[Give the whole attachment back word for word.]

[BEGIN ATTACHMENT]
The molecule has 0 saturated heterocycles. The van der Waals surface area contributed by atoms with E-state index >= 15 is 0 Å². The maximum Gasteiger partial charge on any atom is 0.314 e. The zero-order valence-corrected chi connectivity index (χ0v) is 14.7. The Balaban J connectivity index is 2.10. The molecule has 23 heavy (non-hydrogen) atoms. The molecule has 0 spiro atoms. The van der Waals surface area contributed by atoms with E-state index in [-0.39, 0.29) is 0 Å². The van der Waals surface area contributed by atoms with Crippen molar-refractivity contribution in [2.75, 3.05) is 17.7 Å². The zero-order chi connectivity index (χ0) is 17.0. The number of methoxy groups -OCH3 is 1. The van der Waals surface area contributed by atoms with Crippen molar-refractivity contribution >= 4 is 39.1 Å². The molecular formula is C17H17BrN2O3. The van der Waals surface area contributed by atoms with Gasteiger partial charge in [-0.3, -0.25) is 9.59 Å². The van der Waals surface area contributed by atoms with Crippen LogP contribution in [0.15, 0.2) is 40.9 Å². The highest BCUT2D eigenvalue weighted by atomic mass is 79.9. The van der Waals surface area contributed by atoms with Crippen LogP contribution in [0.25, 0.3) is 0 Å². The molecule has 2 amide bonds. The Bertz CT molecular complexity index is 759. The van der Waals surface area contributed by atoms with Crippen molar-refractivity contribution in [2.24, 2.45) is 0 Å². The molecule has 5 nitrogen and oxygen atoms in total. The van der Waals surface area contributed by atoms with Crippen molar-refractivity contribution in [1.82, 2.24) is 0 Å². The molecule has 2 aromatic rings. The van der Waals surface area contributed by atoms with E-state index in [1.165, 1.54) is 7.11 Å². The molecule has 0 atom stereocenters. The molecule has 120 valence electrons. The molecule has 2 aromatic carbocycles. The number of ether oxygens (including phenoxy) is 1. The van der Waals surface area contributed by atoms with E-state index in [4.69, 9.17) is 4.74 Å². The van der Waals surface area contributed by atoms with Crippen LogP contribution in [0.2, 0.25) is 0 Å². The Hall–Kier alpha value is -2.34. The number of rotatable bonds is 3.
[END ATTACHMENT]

The molecule has 0 saturated heterocycles. The van der Waals surface area contributed by atoms with E-state index >= 15 is 0 Å². The maximum Gasteiger partial charge on any atom is 0.314 e. The zero-order valence-corrected chi connectivity index (χ0v) is 14.7. The Balaban J connectivity index is 2.10. The molecule has 23 heavy (non-hydrogen) atoms. The molecule has 0 spiro atoms. The van der Waals surface area contributed by atoms with E-state index in [-0.39, 0.29) is 0 Å². The van der Waals surface area contributed by atoms with Crippen molar-refractivity contribution in [2.75, 3.05) is 17.7 Å². The zero-order chi connectivity index (χ0) is 17.0. The number of methoxy groups -OCH3 is 1. The van der Waals surface area contributed by atoms with Crippen molar-refractivity contribution >= 4 is 39.1 Å². The molecular formula is C17H17BrN2O3. The van der Waals surface area contributed by atoms with Gasteiger partial charge in [-0.3, -0.25) is 9.59 Å². The van der Waals surface area contributed by atoms with Crippen LogP contribution in [0.15, 0.2) is 40.9 Å². The highest BCUT2D eigenvalue weighted by atomic mass is 79.9. The van der Waals surface area contributed by atoms with Crippen LogP contribution in [0.25, 0.3) is 0 Å². The molecule has 2 amide bonds. The Bertz CT molecular complexity index is 759. The van der Waals surface area contributed by atoms with Crippen molar-refractivity contribution in [2.24, 2.45) is 0 Å². The molecule has 5 nitrogen and oxygen atoms in total. The van der Waals surface area contributed by atoms with Crippen molar-refractivity contribution in [1.82, 2.24) is 0 Å². The molecule has 2 aromatic rings. The van der Waals surface area contributed by atoms with E-state index in [1.165, 1.54) is 7.11 Å². The molecule has 0 atom stereocenters. The molecule has 120 valence electrons. The molecule has 2 aromatic carbocycles. The number of ether oxygens (including phenoxy) is 1. The van der Waals surface area contributed by atoms with E-state index in [4.69, 9.17) is 4.74 Å². The van der Waals surface area contributed by atoms with Crippen LogP contribution in [0.2, 0.25) is 0 Å². The Hall–Kier alpha value is -2.34. The number of rotatable bonds is 3.